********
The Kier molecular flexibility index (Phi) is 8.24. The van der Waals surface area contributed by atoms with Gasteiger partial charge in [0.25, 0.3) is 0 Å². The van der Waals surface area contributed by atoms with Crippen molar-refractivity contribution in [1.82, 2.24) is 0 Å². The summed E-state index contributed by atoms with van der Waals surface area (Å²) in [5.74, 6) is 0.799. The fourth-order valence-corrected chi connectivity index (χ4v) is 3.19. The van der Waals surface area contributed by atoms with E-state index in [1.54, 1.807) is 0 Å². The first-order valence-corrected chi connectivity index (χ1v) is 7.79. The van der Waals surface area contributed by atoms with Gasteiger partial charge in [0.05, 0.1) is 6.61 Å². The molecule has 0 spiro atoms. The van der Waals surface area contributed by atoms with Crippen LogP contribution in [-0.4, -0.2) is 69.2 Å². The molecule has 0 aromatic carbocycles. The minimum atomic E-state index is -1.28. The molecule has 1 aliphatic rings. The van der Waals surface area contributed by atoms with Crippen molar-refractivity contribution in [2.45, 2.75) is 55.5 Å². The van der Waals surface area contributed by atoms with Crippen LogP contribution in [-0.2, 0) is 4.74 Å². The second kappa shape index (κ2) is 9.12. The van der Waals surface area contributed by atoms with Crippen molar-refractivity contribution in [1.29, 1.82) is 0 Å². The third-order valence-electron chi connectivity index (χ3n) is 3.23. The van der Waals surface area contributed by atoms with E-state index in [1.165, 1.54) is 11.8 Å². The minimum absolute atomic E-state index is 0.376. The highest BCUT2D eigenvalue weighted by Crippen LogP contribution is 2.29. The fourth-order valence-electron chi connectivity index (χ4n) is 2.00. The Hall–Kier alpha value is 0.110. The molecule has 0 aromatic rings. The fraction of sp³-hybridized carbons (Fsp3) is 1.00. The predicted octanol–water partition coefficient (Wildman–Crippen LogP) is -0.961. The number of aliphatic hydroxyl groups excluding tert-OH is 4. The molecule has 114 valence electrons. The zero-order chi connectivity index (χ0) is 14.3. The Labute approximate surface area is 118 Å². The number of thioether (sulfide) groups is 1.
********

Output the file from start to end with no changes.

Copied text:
The Kier molecular flexibility index (Phi) is 8.24. The van der Waals surface area contributed by atoms with Gasteiger partial charge in [0.25, 0.3) is 0 Å². The van der Waals surface area contributed by atoms with Crippen molar-refractivity contribution in [1.82, 2.24) is 0 Å². The summed E-state index contributed by atoms with van der Waals surface area (Å²) in [5.74, 6) is 0.799. The fourth-order valence-corrected chi connectivity index (χ4v) is 3.19. The van der Waals surface area contributed by atoms with E-state index in [1.54, 1.807) is 0 Å². The first-order valence-corrected chi connectivity index (χ1v) is 7.79. The van der Waals surface area contributed by atoms with Gasteiger partial charge in [0.05, 0.1) is 6.61 Å². The molecule has 0 spiro atoms. The van der Waals surface area contributed by atoms with Crippen LogP contribution in [-0.4, -0.2) is 69.2 Å². The molecule has 0 aromatic carbocycles. The minimum atomic E-state index is -1.28. The molecule has 1 aliphatic rings. The van der Waals surface area contributed by atoms with Crippen molar-refractivity contribution in [2.45, 2.75) is 55.5 Å². The van der Waals surface area contributed by atoms with Crippen LogP contribution in [-0.2, 0) is 4.74 Å². The second kappa shape index (κ2) is 9.12. The van der Waals surface area contributed by atoms with Crippen molar-refractivity contribution in [1.29, 1.82) is 0 Å². The third-order valence-electron chi connectivity index (χ3n) is 3.23. The van der Waals surface area contributed by atoms with E-state index in [1.165, 1.54) is 11.8 Å². The minimum absolute atomic E-state index is 0.376. The highest BCUT2D eigenvalue weighted by Crippen LogP contribution is 2.29. The fourth-order valence-electron chi connectivity index (χ4n) is 2.00. The Hall–Kier alpha value is 0.110. The molecule has 0 aromatic rings. The fraction of sp³-hybridized carbons (Fsp3) is 1.00. The predicted octanol–water partition coefficient (Wildman–Crippen LogP) is -0.961. The number of aliphatic hydroxyl groups excluding tert-OH is 4. The molecule has 114 valence electrons. The zero-order chi connectivity index (χ0) is 14.3. The Labute approximate surface area is 118 Å². The number of thioether (sulfide) groups is 1.